Search shifted for missing Malaysian plane

Search shifted for missing Malaysian plane

PanARMENIAN.Net - A commercial vessel under contract from the Australian government has begun mapping the floor of the southern Indian Ocean in preparation for a renewed search for Malaysia Airlines’ missing Flight 370, but that search has been complicated by a complete lack of satellite images of the new search area from the week after the plane disappeared, the New York Times reports.

The Fugro Equator, a commercial survey ship on a three-month lease, is moving slowly around an area 500 miles southwest of the region where the ocean floor was searched in April and early May, according to commercially available data from a satellite locator beacon aboard the vessel. The new search area is 960 miles northwest of Perth, Australia.

Martin Dolan, the chief commissioner of the Australian Transport Safety Bureau, Wednesday, June 25, that “Fugro Equator has been assigned to an area consistent with the provisional results of our search area analysis.”

Tim Farrar, a satellite communications consultant in Menlo Park, Calif., one of a group of satellite experts who have been independently analyzing clues on Flight 370, expressed surprise that the search area had not been moved even farther southwest.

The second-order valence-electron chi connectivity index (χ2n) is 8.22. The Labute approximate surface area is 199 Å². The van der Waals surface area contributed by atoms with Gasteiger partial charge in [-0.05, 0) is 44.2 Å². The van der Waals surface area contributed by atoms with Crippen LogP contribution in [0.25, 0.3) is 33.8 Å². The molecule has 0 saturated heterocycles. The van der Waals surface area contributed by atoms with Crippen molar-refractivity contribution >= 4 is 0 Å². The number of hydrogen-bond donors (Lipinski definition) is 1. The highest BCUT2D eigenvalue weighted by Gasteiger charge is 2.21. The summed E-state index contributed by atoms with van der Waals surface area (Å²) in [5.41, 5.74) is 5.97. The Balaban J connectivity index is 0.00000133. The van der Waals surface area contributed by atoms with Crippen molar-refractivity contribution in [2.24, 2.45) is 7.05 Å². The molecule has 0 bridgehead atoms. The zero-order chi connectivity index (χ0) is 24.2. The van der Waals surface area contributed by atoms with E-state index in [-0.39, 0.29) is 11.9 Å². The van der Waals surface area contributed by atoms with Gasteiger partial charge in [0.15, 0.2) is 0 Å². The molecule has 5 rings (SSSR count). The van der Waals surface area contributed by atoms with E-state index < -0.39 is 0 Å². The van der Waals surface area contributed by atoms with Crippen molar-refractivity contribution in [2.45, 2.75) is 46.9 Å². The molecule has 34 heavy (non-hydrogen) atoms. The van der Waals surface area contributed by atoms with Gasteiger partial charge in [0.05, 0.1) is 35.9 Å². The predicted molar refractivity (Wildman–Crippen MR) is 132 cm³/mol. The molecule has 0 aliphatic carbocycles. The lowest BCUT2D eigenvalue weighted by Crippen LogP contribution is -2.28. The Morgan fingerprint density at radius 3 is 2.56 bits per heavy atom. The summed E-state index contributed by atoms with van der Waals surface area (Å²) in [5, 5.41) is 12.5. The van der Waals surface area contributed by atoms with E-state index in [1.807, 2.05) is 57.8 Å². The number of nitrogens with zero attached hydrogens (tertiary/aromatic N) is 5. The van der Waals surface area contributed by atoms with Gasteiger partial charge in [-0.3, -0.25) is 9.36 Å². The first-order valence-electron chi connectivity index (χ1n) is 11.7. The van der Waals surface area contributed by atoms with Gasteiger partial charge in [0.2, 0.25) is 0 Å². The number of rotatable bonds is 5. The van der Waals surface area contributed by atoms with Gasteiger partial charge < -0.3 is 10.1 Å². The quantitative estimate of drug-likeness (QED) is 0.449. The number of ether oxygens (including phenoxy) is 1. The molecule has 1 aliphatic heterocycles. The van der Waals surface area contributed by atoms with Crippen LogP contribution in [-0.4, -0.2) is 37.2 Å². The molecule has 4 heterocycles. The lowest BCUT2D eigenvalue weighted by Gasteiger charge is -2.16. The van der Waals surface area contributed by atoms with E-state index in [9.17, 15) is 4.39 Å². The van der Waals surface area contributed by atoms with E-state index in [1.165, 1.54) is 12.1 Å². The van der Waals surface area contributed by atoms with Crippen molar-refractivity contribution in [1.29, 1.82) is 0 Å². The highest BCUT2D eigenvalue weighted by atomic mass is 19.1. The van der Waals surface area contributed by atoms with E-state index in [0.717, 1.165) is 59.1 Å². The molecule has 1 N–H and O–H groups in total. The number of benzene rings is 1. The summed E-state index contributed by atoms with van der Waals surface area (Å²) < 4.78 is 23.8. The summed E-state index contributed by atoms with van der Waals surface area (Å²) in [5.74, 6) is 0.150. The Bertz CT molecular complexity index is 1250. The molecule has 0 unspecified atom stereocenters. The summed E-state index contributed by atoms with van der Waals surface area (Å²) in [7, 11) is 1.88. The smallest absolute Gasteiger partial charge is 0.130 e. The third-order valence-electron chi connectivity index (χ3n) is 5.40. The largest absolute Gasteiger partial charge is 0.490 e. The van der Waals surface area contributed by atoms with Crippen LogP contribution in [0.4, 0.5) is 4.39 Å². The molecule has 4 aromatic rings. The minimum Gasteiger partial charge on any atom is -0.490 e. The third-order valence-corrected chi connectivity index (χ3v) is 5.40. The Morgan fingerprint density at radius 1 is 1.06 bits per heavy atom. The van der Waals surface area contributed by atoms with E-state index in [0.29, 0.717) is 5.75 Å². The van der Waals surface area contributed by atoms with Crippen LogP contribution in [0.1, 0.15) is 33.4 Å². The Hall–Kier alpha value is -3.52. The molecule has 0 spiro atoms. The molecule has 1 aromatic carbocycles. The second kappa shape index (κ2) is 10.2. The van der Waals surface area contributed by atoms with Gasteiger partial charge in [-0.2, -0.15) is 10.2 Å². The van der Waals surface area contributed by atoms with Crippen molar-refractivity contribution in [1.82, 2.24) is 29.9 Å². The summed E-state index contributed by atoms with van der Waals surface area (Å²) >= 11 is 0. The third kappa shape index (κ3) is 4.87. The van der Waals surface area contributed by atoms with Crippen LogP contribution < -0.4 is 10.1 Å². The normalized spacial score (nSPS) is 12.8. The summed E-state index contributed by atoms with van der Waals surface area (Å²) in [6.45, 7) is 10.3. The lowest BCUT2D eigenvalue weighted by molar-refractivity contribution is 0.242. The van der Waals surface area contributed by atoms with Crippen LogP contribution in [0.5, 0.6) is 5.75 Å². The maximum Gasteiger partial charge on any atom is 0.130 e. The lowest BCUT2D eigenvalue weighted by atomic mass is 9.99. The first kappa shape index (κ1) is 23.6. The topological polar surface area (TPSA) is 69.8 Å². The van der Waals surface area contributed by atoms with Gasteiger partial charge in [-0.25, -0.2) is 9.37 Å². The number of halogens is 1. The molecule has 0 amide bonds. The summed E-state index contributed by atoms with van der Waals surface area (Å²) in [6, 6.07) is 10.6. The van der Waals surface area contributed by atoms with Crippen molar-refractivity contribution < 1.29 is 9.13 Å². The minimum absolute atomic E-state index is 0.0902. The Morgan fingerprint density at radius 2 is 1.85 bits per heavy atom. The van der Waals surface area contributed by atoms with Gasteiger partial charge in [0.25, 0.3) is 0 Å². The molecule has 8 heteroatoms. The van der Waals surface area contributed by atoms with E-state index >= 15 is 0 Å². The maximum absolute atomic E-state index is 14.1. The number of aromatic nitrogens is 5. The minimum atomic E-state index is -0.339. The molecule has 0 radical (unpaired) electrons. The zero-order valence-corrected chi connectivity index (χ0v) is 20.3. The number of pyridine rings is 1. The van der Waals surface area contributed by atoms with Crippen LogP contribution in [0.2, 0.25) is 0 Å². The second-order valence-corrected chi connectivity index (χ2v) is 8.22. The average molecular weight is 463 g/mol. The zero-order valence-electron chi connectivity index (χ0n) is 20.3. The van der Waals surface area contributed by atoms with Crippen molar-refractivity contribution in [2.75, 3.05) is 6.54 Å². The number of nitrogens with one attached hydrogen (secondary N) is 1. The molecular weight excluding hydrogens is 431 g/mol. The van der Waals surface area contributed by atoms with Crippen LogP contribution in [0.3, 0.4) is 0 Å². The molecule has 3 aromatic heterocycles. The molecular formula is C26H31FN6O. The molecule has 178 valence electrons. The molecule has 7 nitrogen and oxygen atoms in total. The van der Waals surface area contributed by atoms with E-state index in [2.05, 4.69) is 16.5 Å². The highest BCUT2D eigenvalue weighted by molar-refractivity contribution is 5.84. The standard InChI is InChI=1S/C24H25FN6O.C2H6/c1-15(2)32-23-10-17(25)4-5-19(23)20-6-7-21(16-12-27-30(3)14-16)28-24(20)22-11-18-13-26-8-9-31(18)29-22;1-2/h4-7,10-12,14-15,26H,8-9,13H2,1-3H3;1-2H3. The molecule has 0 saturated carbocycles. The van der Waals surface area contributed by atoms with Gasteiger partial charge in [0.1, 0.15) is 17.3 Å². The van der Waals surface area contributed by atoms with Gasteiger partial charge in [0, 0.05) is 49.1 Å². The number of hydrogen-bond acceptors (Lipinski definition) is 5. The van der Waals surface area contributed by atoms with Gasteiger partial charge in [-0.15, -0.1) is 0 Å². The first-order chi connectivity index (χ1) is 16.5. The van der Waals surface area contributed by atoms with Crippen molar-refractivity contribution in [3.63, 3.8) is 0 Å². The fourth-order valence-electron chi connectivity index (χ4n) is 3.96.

The plane disappeared on March 8 with 239 people aboard during a flight from Kuala Lumpur, Malaysia, to Beijing.

The new location is consistent with the plane having traveled south at a speed of about 380 knots after it disappeared from Malaysian radar while over the northern end of the Strait of Malacca, Farrar said. The area that was checked in April and May, after United States Navy contractors thought they had heard acoustic pings from the aircraft’s “black boxes,” was consistent with a plane limping along at 325 knots.

But Farrar said that the group of independent experts with whom he was working had assumed a speed of 460 to 470 knots. “We are unclear about why they are driving to a relatively slower solution,” he said.

Two possible explanations are that the authorities believe that the plane went farther west before turning south, or that the plane did not follow a straight path on its trip south, Farrar said. The international search effort and the group in which Farrar participates are relying on data from a series of electronic “handshakes” between the plane and a satellite over the Indian Ocean, operated by the company Inmarsat, to calculate arcs for the plane’s final location, according to the NYT.

Australia’s government has said that it will announce the new search area by the end of June. It is in the process of seeking a commercial operator to tow up to three deep-sea submersibles over the ocean floor for as long as a year, using sonar in the murky depths to scan for debris.

The Fugro Equator is mapping the seafloor first, with particular attention to finding any previously undetected mountains and hills at the bottom of the ocean that a deep-sea submersible might hit while being towed, which could wreck it.

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